Hi everyone…is anyone else madly trying to figure out what to do for Christmas gifts?  Here’s a FREE pattern by me, with major thanks to Shannon Fabrics for the Cuddle fleece.  Literally you can make a couple of these in an hour or so–give yourself three hours and a yard and you can make half a dozen in production-line mode!

How many selfies do you need to take to eliminate many chins or no chin? LOL! I love my soft hat!

And here is what the hat looks like, flat:

Two hats…I mean I used up EVERY LAST BIT of scraps! One hat for me, one to send to Shannon for them to use as they wish!

Here’s the pattern in PDF form…and typed out below:

Shannon Fabrics Cuddle Hat in an Hour

You’ll need:

¼ yard (about 8 ½ lengthwise grain by 22-23 inches) fleece for main fabric

5” by 22-23 inches for contrast

Scraps or yarn for hat tassels

How to:

  •  Measure your head around the forehead:  ______ + 1 “ =  ________  cutting width

Tip: In my case, my head measures 22 ½”.  I found that I wanted my hat to be snug so it would stay on in the wind, so I used a larger seam allowance.  My hat **finishes** at 21 ½” or one inch smaller than my head circumference. Depending on what you find comfortable, you may find that a cutting width exactly the same as your head circumference is just perfect.   

  • Cut main body fleece 8 ½” high by cutting width.  Make certain that the lengthwise (not-stretchy) grainline runs vertically and that the stretchy cross-grain is what goes around your head!
  • Cut hat band fleece 4 ½” by cutting width (if folding under) or 3 ½” by cutting width (if using raw edge).

Option:  vary the width of your band depending on how warm you want it to be and the pattern (if any) of your fleece.  My main fabric is not fuzzy on the inside and I wanted soft, so I have 1 ¼” of the red checked fleece on the inside and about  1” folded under on the outside edge so that there are two layers of fleece to keep my ears warm on a windy winter’s day.

  • Pin seam and test the fit: now is the time make adjustments to snug it up if needed.
  • Sew seams on hat body and hat band using a narrow zigzag, about 1.0 width and 3.0 length.
  • Pin the seams open.
  • Place the hat band and hat body WRONG sides together, matching the seams and overlapping about ½”. Stitch with a serpentine (wavy multi-stitch), 3-step zigzag or narrow zigzag to secure each raw edge.  You will sew two lines of stitching, one on each side of the overlap.
  • Because the fleece is thick, and because I wanted the soft part next to my forehead, I didn’t use a typical garment seam. Instead, I overlapped the two fabrics, wrong sides together, and sewed them with a serpentine stitch. I did this twice, on either side, so I would catch both edges of the overlap.

Sewing the other side of the band

I then turned the plaid to the outside and brought it up above the seam that joins the top of the hat to the “cuff.”

  • Turn the hat band to the outside of the hat body and turn up.  If you are making a thicker band, turn under about an inch; if you are not making a thicker band, simply fold up.  Pin the edge in place; carefully put on the hat.  If you want a narrower contrasting band, now is the time to trim or fold under more.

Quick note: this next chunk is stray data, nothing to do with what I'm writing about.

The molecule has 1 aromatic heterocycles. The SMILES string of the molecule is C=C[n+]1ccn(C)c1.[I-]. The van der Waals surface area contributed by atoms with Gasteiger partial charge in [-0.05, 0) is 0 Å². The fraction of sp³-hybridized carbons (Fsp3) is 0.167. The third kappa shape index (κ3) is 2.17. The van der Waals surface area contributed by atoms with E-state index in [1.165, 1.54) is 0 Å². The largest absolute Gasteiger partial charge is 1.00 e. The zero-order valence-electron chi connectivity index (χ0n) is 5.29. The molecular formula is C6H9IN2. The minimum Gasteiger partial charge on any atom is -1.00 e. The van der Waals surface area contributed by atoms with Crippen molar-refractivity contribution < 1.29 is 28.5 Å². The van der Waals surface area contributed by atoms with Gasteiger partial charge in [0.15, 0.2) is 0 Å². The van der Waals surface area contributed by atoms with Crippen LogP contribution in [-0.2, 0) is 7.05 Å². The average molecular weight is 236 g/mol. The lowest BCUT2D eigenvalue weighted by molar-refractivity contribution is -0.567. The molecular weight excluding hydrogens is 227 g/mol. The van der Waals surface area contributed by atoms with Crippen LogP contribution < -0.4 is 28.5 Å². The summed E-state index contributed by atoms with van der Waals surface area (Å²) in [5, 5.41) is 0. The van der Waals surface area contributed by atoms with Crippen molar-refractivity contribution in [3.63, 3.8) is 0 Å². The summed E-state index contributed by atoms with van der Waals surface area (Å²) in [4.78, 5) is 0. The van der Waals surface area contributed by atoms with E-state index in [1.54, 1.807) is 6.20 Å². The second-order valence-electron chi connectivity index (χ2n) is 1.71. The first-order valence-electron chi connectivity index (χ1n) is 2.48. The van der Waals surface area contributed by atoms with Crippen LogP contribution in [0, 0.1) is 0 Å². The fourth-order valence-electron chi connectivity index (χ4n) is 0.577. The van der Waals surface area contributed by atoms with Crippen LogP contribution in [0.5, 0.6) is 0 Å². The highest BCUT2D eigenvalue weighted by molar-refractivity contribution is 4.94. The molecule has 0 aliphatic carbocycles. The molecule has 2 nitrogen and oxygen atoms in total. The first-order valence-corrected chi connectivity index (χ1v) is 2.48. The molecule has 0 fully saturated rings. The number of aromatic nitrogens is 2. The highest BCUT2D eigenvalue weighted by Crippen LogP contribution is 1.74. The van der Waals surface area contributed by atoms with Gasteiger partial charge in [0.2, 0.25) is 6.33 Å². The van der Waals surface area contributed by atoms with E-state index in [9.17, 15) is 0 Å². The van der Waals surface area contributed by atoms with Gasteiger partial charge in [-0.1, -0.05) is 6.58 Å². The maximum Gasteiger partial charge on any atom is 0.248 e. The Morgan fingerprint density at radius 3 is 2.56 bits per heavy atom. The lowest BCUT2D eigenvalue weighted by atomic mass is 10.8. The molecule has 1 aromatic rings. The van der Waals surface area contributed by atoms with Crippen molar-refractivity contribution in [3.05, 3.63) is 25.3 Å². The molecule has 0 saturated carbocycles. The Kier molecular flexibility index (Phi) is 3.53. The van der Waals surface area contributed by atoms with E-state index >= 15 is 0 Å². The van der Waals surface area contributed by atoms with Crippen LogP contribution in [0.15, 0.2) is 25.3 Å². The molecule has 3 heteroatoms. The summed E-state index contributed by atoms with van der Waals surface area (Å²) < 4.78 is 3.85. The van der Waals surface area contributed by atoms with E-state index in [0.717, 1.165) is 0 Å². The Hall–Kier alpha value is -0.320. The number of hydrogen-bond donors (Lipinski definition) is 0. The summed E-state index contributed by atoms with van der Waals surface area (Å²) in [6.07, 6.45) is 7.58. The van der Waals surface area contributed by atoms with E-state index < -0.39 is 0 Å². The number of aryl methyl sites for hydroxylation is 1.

• Sew the top edge of the contrasting band using the serpentine  / 3-step zigzag / narrow zigzag stitch.

Optional:  make some tassels. I used a 1” strip of fleece from the selvedge (leftover from another project) and folded it in half wrong-sides together and sewed with the serpentine stitch.  Cut into 9-11” (or thereabouts) lengths.  I opted for four strips which I then folded in half. 

  • Turn the hat inside out. Centering the seamline in the center back, pin right sides together.
  • If using tassels, tuck them into the seam at the corners so that the folded edge is even with the raw edge of the seam.  I placed two at each corner.
  • Sew the seam using a narrow zigzag.

Tip:  sew from the center to the outside edge, pivot at the end and sew back to the center about ½.”  Repeat from the center to the other end.  This is easier than sewing all the way across beginning at the bulky outside edge.

  • Turn right side out and wear with joy!

 

 

 

 

The last bits of fleece make an easy peasy hat!

Thursday, November 1st, 2018

So I decided to use up the very last bits of my buffalo check fleece.  I began with 4 3/4 yards of the 58-60″ wide cloth.  The second photo shows the last bits!   These hats are SO FAST to make…including figuring out the best sewing sequence it took less than an hour for the first one.  If you wanted to make a half dozen, you could do that in an afternoon–quick and easy winter gifts!

How many selfies do you need to take to eliminate many chins or no chin? LOL! I love my soft hat!

This is all that is left of 4.75 YARDS of fabric….that is 10,260 square inches. Under 200 left! I even made some tassles/trim out of the selvages!

This hat will be a free pattern soon–not sure yet if it will be here or at Shannon’s site, but you can make one of these in well under an hour from scraps.  Truly, I used maybe 10×25 for the white part, 5 x 25 for the bottom, and a bit more for the tassles/dangly bits.   I just sewed two tubes to fit my head, one of the white print, one of the buffalo plaid.  The white print is here at Fabric.com.